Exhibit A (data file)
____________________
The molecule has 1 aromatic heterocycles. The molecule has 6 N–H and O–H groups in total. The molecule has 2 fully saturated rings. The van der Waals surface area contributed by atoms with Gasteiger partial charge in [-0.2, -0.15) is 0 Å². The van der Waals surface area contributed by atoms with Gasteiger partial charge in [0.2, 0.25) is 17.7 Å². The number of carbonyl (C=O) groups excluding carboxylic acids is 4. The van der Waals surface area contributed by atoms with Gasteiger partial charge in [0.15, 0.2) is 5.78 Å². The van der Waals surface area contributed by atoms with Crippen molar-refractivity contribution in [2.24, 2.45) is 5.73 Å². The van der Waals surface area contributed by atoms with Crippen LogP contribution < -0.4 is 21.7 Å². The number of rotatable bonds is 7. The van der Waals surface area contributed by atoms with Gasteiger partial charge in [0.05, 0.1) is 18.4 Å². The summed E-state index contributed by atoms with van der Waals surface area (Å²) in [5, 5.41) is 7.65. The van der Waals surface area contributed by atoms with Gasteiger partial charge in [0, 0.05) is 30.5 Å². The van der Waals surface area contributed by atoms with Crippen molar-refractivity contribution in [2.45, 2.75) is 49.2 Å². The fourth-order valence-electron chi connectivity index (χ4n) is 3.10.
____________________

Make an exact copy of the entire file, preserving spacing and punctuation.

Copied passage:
The molecule has 1 aromatic heterocycles. The molecule has 6 N–H and O–H groups in total. The molecule has 2 fully saturated rings. The van der Waals surface area contributed by atoms with Gasteiger partial charge in [-0.2, -0.15) is 0 Å². The van der Waals surface area contributed by atoms with Gasteiger partial charge in [0.2, 0.25) is 17.7 Å². The number of carbonyl (C=O) groups excluding carboxylic acids is 4. The van der Waals surface area contributed by atoms with Gasteiger partial charge in [0.15, 0.2) is 5.78 Å². The van der Waals surface area contributed by atoms with Crippen molar-refractivity contribution in [2.24, 2.45) is 5.73 Å². The van der Waals surface area contributed by atoms with Crippen LogP contribution < -0.4 is 21.7 Å². The number of rotatable bonds is 7. The van der Waals surface area contributed by atoms with Gasteiger partial charge in [0.05, 0.1) is 18.4 Å². The summed E-state index contributed by atoms with van der Waals surface area (Å²) in [5, 5.41) is 7.65. The van der Waals surface area contributed by atoms with Gasteiger partial charge in [0, 0.05) is 30.5 Å². The van der Waals surface area contributed by atoms with Crippen molar-refractivity contribution in [2.45, 2.75) is 49.2 Å². The fourth-order valence-electron chi connectivity index (χ4n) is 3.10.